‘I am concerned about your…’ How to handle sensitive conversations and be heard
When you are worried about someone you care about, how do you finesse your worry so it doesn’t sound like you’re attacking them, which might end the conversation abruptly?
Unsolicited advice is usually not welcome.
To soften our concern, we resort to the tried and true “I” message: “I am concerned…” rather than go into “you,” which can seem attack mode. The words may seem touching when first heard, but it’s what comes next that matters most. Of course, so much depends on why concern is expressed and the type of relationship you have with the person you are addressing.
A partner, spouse or close family member might balk at any comment that resembles a criticism. Maybe, they have hearing problems or memory issues, both sensitive topics for sure. However, you love them and care about them, which might be a good way to start the conversation and grab their attention.
If a close friend or even a long-time business partner, you might feel it’s okay to flag a problem, especially if there aren’t close family members who are part of regular conversations or it impacts their ability to do business, which, in turn, affects your performance, too.
Then’s there’s an acquaintance giving their unsolicited opinion. They might blurt out, “You’ve gained weight,” which someone Barbara barely knew did utter years ago and in a store where many also heard it. We feel that’s overstepping and not kindly done. What was the point, Barbara wondered at the time, and why would she bring this up? She kept silent.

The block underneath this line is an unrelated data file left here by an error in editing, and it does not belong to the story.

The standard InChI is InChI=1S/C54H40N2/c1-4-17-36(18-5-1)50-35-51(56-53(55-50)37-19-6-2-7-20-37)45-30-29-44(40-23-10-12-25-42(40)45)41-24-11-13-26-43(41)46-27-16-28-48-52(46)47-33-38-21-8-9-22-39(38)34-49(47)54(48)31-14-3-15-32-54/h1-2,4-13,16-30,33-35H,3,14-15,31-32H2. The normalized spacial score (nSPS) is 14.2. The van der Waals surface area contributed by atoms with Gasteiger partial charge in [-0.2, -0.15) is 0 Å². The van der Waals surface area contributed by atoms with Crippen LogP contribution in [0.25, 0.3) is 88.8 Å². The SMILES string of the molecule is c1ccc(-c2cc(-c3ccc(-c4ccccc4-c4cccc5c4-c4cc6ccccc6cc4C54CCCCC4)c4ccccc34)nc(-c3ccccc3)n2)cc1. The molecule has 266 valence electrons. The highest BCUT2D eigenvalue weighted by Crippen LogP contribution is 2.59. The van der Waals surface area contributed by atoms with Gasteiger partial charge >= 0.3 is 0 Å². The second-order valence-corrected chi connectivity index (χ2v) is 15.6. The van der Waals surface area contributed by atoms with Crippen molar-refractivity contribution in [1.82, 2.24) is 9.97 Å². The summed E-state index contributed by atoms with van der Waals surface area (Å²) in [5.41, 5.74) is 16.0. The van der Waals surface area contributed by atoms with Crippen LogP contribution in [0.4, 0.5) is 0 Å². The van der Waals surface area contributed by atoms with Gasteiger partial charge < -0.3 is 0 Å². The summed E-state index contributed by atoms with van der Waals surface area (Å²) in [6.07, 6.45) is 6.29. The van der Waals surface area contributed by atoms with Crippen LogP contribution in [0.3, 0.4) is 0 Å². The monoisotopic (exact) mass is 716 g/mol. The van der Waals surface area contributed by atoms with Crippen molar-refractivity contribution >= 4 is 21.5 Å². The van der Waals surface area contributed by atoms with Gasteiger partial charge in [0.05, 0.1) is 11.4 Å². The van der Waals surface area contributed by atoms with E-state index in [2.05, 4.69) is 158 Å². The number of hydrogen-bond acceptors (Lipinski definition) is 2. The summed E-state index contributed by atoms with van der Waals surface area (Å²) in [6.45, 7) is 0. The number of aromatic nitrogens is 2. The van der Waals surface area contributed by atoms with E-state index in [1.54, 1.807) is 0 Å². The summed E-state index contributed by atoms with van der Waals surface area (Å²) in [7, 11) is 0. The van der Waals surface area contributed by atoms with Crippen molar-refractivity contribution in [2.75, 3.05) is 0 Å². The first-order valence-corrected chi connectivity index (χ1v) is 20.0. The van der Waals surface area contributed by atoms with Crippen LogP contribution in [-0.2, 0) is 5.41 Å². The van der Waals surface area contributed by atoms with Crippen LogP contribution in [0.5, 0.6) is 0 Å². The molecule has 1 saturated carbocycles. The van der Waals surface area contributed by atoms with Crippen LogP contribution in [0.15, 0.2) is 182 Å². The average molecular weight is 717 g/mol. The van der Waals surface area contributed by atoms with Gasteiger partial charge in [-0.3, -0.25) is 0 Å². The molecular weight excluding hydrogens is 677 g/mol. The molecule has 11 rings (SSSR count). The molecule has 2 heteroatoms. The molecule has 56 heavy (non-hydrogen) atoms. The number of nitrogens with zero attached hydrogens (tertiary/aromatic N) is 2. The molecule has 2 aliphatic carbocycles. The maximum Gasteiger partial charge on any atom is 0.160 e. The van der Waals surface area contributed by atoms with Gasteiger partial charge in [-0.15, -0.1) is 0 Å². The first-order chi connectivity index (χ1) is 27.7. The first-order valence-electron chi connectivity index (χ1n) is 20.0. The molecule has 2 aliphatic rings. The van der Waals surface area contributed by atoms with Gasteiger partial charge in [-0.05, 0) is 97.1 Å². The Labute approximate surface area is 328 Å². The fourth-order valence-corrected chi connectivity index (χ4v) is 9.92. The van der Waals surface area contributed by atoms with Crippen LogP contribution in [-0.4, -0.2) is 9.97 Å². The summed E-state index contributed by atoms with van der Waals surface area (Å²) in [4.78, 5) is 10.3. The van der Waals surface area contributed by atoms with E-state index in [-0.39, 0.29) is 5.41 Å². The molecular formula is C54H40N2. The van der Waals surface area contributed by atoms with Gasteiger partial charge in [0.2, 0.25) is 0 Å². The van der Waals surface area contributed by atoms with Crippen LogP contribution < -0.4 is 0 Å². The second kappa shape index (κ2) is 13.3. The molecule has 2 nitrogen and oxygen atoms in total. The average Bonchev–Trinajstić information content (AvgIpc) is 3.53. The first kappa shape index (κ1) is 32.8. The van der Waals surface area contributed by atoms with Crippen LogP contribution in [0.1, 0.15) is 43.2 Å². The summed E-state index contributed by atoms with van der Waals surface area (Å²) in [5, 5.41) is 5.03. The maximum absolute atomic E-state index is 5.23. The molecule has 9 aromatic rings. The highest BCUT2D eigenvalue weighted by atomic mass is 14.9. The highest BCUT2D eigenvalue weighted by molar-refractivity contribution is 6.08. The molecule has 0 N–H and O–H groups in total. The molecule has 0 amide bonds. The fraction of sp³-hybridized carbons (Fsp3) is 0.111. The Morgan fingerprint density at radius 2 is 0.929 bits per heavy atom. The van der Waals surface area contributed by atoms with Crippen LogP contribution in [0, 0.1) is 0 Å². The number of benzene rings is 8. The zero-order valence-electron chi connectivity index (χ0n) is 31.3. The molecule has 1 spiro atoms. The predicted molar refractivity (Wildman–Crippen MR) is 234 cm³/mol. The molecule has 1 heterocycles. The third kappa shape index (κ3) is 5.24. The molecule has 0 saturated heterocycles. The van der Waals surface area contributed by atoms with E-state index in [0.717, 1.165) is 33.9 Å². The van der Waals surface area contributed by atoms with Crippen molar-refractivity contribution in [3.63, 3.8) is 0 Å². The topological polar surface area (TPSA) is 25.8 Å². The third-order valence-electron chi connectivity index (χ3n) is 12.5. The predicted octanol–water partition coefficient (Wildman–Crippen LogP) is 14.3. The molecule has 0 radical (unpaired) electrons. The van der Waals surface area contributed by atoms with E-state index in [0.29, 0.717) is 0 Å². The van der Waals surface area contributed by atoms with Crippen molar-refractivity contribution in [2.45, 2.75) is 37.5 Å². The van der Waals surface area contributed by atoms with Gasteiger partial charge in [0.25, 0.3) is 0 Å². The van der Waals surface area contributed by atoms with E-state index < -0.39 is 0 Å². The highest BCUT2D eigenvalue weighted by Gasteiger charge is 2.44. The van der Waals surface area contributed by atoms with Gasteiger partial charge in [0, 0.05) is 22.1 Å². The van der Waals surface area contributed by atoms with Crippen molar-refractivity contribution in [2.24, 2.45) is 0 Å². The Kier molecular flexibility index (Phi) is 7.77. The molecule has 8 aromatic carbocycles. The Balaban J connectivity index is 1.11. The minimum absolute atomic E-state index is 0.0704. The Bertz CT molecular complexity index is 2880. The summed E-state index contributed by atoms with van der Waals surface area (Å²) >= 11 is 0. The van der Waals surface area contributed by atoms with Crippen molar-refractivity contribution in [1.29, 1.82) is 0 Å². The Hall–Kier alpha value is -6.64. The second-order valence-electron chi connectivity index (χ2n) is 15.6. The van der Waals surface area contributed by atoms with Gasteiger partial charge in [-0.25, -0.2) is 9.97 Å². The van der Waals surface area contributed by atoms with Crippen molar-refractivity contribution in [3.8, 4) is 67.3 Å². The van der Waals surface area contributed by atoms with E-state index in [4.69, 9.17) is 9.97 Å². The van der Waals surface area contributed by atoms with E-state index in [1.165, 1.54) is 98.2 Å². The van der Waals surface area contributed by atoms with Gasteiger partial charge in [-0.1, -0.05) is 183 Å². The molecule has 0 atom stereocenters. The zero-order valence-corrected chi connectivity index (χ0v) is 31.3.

Margaret encountered so many of these intrusive questions after she was widowed, many from almost strangers. “How are you?” “Are you okay?” The list went on. She didn’t have answers in many cases and if she did, she wasn’t about to share them with everyone.
Before opening your mouth, we suggest you slow down and ask yourself if you’re crossing a boundary and have the right to express your concern or opinion. Giving some guidance is our lifelessonsat50plus.com resident expert psychotherapist Jill Davis, an MSSW with a private consulting practice assisting pre-med and medical students.
Davis recommends asking yourself these questions: “Are you close? What is your history of sharing more intimate details of your life with one another? Are you willing to risk a disruption of your friendship that sharing a concern may lead to? Is your concern one that affects the other person's safety or puts them or others in danger? That could include a person driving a car when you see signs of dementia.” If so, Davis adds that this does warrant a discussion, but be circumspect and do so with respect and care.
There are certain areas where we should not tread. Davis recommends staying away from advice about smoking or weight. “These folks know their weight and nicotine addiction (or any addictions) are bad for their health. Your bringing it to their attention doesn’t help them change their behavior.”